The Upper Class

1039 WordsOct 17, 20165 Pages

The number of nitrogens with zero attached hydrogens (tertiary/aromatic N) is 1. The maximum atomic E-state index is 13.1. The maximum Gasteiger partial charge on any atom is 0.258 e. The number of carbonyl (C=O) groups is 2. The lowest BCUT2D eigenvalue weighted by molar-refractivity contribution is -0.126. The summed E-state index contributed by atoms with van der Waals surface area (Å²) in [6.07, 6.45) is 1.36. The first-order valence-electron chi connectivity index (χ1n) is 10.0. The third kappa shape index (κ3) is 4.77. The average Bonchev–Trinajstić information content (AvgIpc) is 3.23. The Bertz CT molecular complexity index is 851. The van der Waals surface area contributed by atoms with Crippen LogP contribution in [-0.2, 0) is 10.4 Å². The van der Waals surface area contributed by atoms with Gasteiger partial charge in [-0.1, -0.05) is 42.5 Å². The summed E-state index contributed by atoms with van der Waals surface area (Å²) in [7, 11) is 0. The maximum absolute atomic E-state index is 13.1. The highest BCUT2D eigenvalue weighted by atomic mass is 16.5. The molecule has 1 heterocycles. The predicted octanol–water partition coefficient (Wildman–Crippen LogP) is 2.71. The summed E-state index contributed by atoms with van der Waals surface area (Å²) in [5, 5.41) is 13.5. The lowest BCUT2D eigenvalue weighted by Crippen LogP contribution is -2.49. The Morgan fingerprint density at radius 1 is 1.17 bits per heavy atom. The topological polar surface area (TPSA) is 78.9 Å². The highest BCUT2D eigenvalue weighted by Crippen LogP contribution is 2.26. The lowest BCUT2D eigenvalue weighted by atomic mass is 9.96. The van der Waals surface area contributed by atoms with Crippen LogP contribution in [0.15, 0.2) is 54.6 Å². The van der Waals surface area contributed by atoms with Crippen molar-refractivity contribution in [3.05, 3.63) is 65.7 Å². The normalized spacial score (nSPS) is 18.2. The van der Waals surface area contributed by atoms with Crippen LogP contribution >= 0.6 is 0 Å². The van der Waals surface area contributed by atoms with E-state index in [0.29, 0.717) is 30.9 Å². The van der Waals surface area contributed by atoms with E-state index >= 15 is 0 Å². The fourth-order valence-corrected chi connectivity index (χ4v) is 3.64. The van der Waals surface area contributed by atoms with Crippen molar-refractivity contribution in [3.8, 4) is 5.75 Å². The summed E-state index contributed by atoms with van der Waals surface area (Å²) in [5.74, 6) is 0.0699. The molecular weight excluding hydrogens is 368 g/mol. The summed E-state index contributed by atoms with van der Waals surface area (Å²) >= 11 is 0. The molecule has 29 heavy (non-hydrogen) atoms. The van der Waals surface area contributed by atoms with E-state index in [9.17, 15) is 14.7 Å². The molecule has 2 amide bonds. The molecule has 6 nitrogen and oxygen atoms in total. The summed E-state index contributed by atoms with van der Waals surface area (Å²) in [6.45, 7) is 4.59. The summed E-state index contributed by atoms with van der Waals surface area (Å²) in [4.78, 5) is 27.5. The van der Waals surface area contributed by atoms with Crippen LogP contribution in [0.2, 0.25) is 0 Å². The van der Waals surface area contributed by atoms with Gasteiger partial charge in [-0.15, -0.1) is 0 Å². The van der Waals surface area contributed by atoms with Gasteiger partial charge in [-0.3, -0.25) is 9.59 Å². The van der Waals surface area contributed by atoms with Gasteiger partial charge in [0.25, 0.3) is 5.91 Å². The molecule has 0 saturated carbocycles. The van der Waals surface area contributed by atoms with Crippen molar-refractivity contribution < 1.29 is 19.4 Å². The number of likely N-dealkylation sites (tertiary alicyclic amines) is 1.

It is popular to assume that an upper-class child would more easily reach self-fulfillment than a lower class child. However, I would strongly disagree with this statement. As a young girl who grew up in a strict upper class conservative family, I lacked of many liberties from a young age because of my social status and gender. For instance, I could not walk out of my house without a chaperon until I was twelve. I was often told to keep quiet. I was asked to display my culture and knowledge in galas and receptions, but was conversely reprimanded if I would dare to correct an adult. During my teenage years, I also had to tolerate my relatives who were awkwardly introducing me to ten years older wealthy men as a “lady to marry”. It is undeniable that I was facing limits from my parents due to the status I was labelled by. These were mostly depicted during my social interactions but also in my every day personal life. It was the case for my extracurricular activities. As my parents used to say, “A young girl from a good family should dance and play piano”. I was therefore not allowed to take martial arts and singing classes. Nevertheless, I one day finally found a “noble enough” activity I had an inclination for: theater. My parents thought it would be a prominent way to give eloquence in my speaking. They consequently agreed to let me attend acting classes. Theater has been truly freeing to me, not only it had a tremendous effect on my academic skills but moreover taught me a
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